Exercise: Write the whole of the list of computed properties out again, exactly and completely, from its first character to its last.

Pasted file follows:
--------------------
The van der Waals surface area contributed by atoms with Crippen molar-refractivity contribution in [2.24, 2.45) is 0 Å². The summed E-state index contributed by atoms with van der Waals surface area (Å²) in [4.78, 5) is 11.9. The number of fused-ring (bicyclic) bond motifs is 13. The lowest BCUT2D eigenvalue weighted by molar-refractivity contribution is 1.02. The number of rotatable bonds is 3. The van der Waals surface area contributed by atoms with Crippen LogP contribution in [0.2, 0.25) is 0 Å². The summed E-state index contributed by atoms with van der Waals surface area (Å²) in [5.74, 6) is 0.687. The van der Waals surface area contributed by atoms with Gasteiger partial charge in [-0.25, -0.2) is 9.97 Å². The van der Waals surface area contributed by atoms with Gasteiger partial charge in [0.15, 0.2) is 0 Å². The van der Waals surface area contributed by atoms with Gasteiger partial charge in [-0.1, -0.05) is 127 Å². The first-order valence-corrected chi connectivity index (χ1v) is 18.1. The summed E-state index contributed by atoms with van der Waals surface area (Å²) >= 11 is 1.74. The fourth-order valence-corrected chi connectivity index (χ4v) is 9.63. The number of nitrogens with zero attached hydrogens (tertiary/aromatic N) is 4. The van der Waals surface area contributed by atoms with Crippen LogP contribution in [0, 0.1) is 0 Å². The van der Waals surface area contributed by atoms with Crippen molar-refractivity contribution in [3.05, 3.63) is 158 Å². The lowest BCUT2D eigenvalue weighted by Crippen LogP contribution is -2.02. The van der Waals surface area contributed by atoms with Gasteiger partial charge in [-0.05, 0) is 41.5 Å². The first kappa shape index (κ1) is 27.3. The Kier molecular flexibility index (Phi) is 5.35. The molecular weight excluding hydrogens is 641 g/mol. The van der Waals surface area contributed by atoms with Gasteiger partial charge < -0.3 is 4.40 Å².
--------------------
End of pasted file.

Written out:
The van der Waals surface area contributed by atoms with Crippen molar-refractivity contribution in [2.24, 2.45) is 0 Å². The summed E-state index contributed by atoms with van der Waals surface area (Å²) in [4.78, 5) is 11.9. The number of fused-ring (bicyclic) bond motifs is 13. The lowest BCUT2D eigenvalue weighted by molar-refractivity contribution is 1.02. The number of rotatable bonds is 3. The van der Waals surface area contributed by atoms with Crippen LogP contribution in [0.2, 0.25) is 0 Å². The summed E-state index contributed by atoms with van der Waals surface area (Å²) in [5.74, 6) is 0.687. The van der Waals surface area contributed by atoms with Gasteiger partial charge in [-0.25, -0.2) is 9.97 Å². The van der Waals surface area contributed by atoms with Gasteiger partial charge in [0.15, 0.2) is 0 Å². The van der Waals surface area contributed by atoms with Gasteiger partial charge in [-0.1, -0.05) is 127 Å². The first-order valence-corrected chi connectivity index (χ1v) is 18.1. The summed E-state index contributed by atoms with van der Waals surface area (Å²) >= 11 is 1.74. The fourth-order valence-corrected chi connectivity index (χ4v) is 9.63. The number of nitrogens with zero attached hydrogens (tertiary/aromatic N) is 4. The van der Waals surface area contributed by atoms with Crippen LogP contribution in [0, 0.1) is 0 Å². The van der Waals surface area contributed by atoms with Crippen molar-refractivity contribution in [3.05, 3.63) is 158 Å². The lowest BCUT2D eigenvalue weighted by Crippen LogP contribution is -2.02. The van der Waals surface area contributed by atoms with Gasteiger partial charge in [-0.05, 0) is 41.5 Å². The first kappa shape index (κ1) is 27.3. The Kier molecular flexibility index (Phi) is 5.35. The molecular weight excluding hydrogens is 641 g/mol. The van der Waals surface area contributed by atoms with Gasteiger partial charge < -0.3 is 4.40 Å².